A flow thru mechanical bearing system can be used in an implantable rotary blood pump that includes a pump housing. An impeller housed in the pump housing can be radially supported by a row of at least three low friction contact points located on an inside bore of the impeller. The impeller may be axially supported by a second mechanical bearing. The second mechanical bearing may provide at least three axial contact points on the top surfaces of the impeller. The impeller is driven by a magnetic coupling which functions mainly to transmit torque to the impeller. Further, in some cases, the magnetic coupling may restrain axial motion of the impeller.

Description

FIELD OF THE INVENTION

This invention relates to blood pump systems. More particularly, to bearings used in implantable rotary blood pumps.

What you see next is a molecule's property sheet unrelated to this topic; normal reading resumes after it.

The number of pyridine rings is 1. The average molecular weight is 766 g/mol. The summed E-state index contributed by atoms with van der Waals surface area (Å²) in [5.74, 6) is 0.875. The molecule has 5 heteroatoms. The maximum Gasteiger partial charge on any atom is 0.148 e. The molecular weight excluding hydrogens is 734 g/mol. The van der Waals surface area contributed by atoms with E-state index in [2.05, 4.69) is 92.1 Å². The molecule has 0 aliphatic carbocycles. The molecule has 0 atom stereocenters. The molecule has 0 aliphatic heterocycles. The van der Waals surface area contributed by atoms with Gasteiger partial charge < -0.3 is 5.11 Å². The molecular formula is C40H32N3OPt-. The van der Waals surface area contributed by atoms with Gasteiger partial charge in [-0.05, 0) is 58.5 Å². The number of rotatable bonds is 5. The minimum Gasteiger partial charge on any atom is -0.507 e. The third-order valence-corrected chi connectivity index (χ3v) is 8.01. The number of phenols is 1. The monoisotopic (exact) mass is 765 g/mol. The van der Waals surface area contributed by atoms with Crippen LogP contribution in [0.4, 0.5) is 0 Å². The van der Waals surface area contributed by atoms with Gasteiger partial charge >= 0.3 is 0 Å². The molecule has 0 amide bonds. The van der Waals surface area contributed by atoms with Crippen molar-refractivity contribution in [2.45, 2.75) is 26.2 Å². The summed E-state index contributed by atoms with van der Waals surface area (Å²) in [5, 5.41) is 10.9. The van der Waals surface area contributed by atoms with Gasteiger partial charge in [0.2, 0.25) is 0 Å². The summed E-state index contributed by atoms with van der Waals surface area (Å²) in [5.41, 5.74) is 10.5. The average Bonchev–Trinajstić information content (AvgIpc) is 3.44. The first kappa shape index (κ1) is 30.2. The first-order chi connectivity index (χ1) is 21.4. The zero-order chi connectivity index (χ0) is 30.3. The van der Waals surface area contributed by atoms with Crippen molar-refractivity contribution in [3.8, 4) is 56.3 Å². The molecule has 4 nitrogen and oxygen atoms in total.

BACKGROUND OF INVENTION

Implantable blood pumps can be utilized for total artificial heart replacement or ventricular assistance. Implantable blood pumps may be utilized for temporary or long term ventricular assistance or to permanently replace a patient's damaged heart. Some blood pumps may mimic the pulsatile flow of the heart. However, some blood pumps have progressed to designs that are non-pulsatile. Non-pulsatile blood pumps are typically rotary and propel fluid with impellers that span the spectrum from radial flow, centrifugal type impellers to axial flow, auger type impellers.